From the elector John George's (d. 1598) younger sons stem the following lines: from Christian the line of Bayreuth (extinguished in 1763) and from Joachim Ernest the line of Ansbach (extinguished in 1806). Representatives of both lines ruled in the family's property in Franconia.

In 1657 as a result of the Pact of Welawa and Bydgoszcz, the Hohenzollerns gained sovereignty in Prussia. The elector of Brandenburg Frederick III in 1701 announced himself the King in Prussia ('König in Preusen' in German). In 1714 this title was changed into King of Prussia ('König von Preusen' in German).

In 1740, Frederick II just after becoming the King entered Silesia with his army. He justified it with his rights to various principalities. The peace made in 1742 finished the 1st Silesian War and gave most Silesian lands under Prussian ruling. Within the borders of the Habsburgs' monarchy remained the principalities of Cieszyn, Karniów, Opava and partly of Nysa. The 2nd Silesian War (1744-1745) and the Seven Years' War (1756-1763, named also the 3rd Silesian War) just confirmed the status quo.

As a result of further wars and annexations, in the end of 18th century the Hohenzollerns' state became one of European superpowers. In 19th century, after the victory over the Austrian and French Empire, the countries of Germany was united. On 18 January 1871 in the Mirror Gallery in the Palace of Versailles the King of Prussia Wiliam I was announced the German Emperor. The Hohenzollerns' power and career reached their peaks.

Funerals Empress Augusta Victoria of Germany
Doorn 1921

Funeral ceremony of emp. William II
Doorn 1941

They lost both thrones – German and Prussian – as a result of the November revolution in 1918. Presently, the heir of the Emperor's and King's titles is George Frederick I (b. 1976), Ludvig Ferdinand’s I (d. 1994) grandson.

Wedding of Prince George Frederic of Prussia
and Princeses Sophie von Isenburg

König Kaiser Bürger
Movie from 3Sat

Swabian branch

In 16th century after the count Charles' I death, the line divided into branches, i.a, zu Hechingen and zu Sigmaringen.

The Grodno Castle

The count John George of Hohenzollern (d. 1624) – Charles' I grandson – was the owner of the Grodno castle near Zagorze Śląskie. His step-son was Hans Ulrich Schaffgotsch (d. 1635), who later become a famous general, one of the leaders in the Emperor's army during the Thirty Years' War.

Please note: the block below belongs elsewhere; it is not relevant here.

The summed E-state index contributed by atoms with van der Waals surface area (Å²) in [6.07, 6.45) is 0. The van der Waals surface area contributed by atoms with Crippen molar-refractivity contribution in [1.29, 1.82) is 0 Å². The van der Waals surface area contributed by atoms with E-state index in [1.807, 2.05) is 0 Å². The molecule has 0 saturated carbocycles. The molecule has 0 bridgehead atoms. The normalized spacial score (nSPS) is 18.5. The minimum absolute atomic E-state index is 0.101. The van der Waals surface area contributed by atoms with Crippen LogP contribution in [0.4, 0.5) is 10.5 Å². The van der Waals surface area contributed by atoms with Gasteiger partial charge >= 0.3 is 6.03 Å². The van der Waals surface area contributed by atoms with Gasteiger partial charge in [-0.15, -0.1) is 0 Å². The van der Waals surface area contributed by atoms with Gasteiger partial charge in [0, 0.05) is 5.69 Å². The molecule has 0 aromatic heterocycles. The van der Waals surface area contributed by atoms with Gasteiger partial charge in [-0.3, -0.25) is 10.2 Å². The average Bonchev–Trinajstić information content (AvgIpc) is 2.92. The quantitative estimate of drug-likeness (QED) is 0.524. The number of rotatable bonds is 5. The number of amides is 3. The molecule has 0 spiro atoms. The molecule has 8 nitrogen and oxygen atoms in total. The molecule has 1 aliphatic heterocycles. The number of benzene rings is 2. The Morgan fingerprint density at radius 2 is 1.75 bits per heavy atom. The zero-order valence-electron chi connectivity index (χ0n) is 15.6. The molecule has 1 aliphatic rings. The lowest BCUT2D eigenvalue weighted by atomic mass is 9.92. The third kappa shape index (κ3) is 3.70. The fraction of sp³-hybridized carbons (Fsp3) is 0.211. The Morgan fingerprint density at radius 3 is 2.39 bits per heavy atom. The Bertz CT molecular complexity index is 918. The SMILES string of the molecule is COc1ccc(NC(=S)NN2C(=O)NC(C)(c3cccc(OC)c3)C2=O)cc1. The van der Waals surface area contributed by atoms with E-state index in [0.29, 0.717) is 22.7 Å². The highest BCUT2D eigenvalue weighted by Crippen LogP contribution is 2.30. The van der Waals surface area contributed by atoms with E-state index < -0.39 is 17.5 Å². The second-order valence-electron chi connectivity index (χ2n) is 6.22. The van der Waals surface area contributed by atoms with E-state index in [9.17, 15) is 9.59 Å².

In 1621, Eitel Fryderyk (d. 1625), the count John of Sigmaringen's younger son, became a cardinal. Two years later he became the bishop of Osnabrück.

Already in the next generation, in 1623 representatives of the Hechingen and Sigmaringen lines were named 'Princes of the Empire' ('Reichsfürst'). John George (d. 1623) became the Prince of Hohenzollern–Hechingen, and his cousin John (d. 1638) Prince of Hohenzollern–Sigmaringen. Their titles were hereditary in accordance with the primogeniture rule.

In 1806, after joining the Rhenish Union – under the emperor Napoleon's I protectorate – the Princes Hechingen and Sigmarigen gained sovereignty in their principalities. During the Spring of Nations in 1849 the Princes Hechingen and zu Sigmaringen ceded their sovereignty rights to the King of Prussia.

The line of Princes zu Hohenzollern – Hechingen extinguished in 1869 upon Frederick William's death.

The line of Princes zu Hohenzollern – Sigmaringen gained in the middle of 19th century the Romanian throne. The Prince Charles was first elected a Prince in 1866, and in 1881 he announced himself a king. His elder brother Leopold stood for the Spanish throne in 1870 (it was the cause of the war between Prussia and France). The fear of France being surrounded by the Hohenzollerns caused Napoleon's III involvement in the war and his further defeat. In Romania the dynasty of Hohenzollern–Sigmaringen ruled until 1947. The last Romanian monarch was the King Michael I (b. 1921).

When in 1869 the line of Princes from Hechingen extinguished, the Prince Charles Antoine (d. 1885) was given the title 'Prince of ('Fürst von') Hohenzollern.' Since 1965, the heir of the title is Frederick William of Hohenzollern (b. 1924).

The palace in Mysłakowice

The castle in Karpniki

- see the website about the Hohenzollerns of Prussia

- see the website about the Hohenzollern Princes from Sigmaringen